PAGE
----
Tuesday, October 04, 2005

Freedom of choice

When I heard the news, I was devestated. Only weeks to live, if that. I was sure of it. After all, that's what it means to have a disease, right?

When I was nine, I was diagnosed with Type 1 (then, called Juvenile) Diabetes. A week in the hospital, and several education classes later, I found out that some diseases aren't as deadly as I originally thought.

Not that diabetes is great, or anything. The fact is, diabetes can be deadly. Even debilitating, as it is the number of cause of amputations and blindness. But I must emphasize the words "can be", because, in my experience, it doesn't have to be.

I'm actually thankful for my diabetes. When I look at the road I was on in terms of eating as a kid, I think I would be risking a heart attack today. But, thanks to my diagnosis, I was forced to learn about healthy eating habits. I was forced to have to be mindful of my daily choices. Sure, having to give myself multiple daily injections, not to mention countless finger pokes, isn't exactly fun. But I'm alive today because of it. Not only alive. Healthy.

Keeping tabs on my diabetes is a chore. Only, I don't see it as a chore. It is a part of my life. It is who I am. It is who I will be for the rest of my life. I don't foresee a cure in my lifetime. But new tools and treatments are being developed constantly. (Including my very own diabetes software, Logbook DM.)

I switched to an insulin pump three years ago, and have never been sorry. Almost. Because, you see, having more freedom in what I eat has led to me eating more unhealthy foods. More fat, more cholesterol. Sweets are even the problem. I put on weight in the first time in literally fifteen years.

It makes you wonder about freedom, in general. Sometimes having the freedom to do something doesn't mean we should. Sometimes not having the freedom to do things is actually a benefit to us. I'm not even totally sure of all the implications that has on my life.

But I make choices everyday. We all do. Sometimes we are kept from making choices. My diabetes kept me from certain choices for a long time. And I was better for it.

So there is a thought. Rather than focusing on the negative implications something has on our lives, try to see what insights, what benefits that negative thing has for you. Because I can either live with diabetes, or die with it. My choice.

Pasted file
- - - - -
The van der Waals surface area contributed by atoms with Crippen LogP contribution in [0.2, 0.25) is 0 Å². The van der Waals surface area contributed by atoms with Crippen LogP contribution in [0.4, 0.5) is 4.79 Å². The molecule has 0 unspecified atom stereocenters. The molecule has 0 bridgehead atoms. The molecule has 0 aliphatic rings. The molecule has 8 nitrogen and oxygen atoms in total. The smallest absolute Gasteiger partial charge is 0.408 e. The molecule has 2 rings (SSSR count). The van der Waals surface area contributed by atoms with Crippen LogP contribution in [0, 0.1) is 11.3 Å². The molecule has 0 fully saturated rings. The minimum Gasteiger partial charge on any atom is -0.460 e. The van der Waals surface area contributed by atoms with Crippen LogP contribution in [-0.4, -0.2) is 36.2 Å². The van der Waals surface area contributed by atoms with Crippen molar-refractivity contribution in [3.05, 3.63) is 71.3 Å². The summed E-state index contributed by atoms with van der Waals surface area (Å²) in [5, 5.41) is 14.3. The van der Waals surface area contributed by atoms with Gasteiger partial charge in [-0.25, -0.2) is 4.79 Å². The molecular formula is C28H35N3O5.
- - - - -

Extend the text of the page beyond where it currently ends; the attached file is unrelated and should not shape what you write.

Jay said...

I feel the same way. I often think about the way I ate pre-diagnosis. It's kinda scary. I just ran across your blog today. There is a small group of diabetics that blog regularly on the topic. Many of them are linkd off my blog. Welcome!

I switched to the pump about 2 years ago. There are days I woul rather be on my Lantus/Novolog injection set, rather then getting tangled in tubes. Overall though. I am quite happy with my setup. I am actually working on a post to my blog with all the stuff I use.

RyanBruner said...

Thanks for stopping by, Jay! And it seems we hail from the same general vicinity!

(I know Martha O'Connor, who you have linked on your web page. We both are part of the same writer's board.)

Kerri. said...

Hi Ryan. Nice to meet another diabetes blog hound.

I started on my insulin pump about a year and a half ago (Minimed Paradigm 512) after 17 years of multiple injections. It's made a serious difference in my A1c and my attitude towards diabetes, in general.

Feel free to stop by my blog (www.sixuntilme.blogspot.com) and offer up a cameo.

This O.C. (Online Community) is very supportive and I'm so thankful that you guys are all out there. Makes me feel less alone as a diabetic.

Which is pretty key.

Martha O'Connor said...

Hi Jay and Kerri! Fancy meeting you here. :o)

Ryan, we are loving our son's insulin pump, too. But as you say, it makes it just a little easier to say yes to ice cream after school.... good & bad, I guess.

PS~I recently blogrolled you!

RyanBruner said...

Hi, Martha!

Thanks for taking a gander here! :-)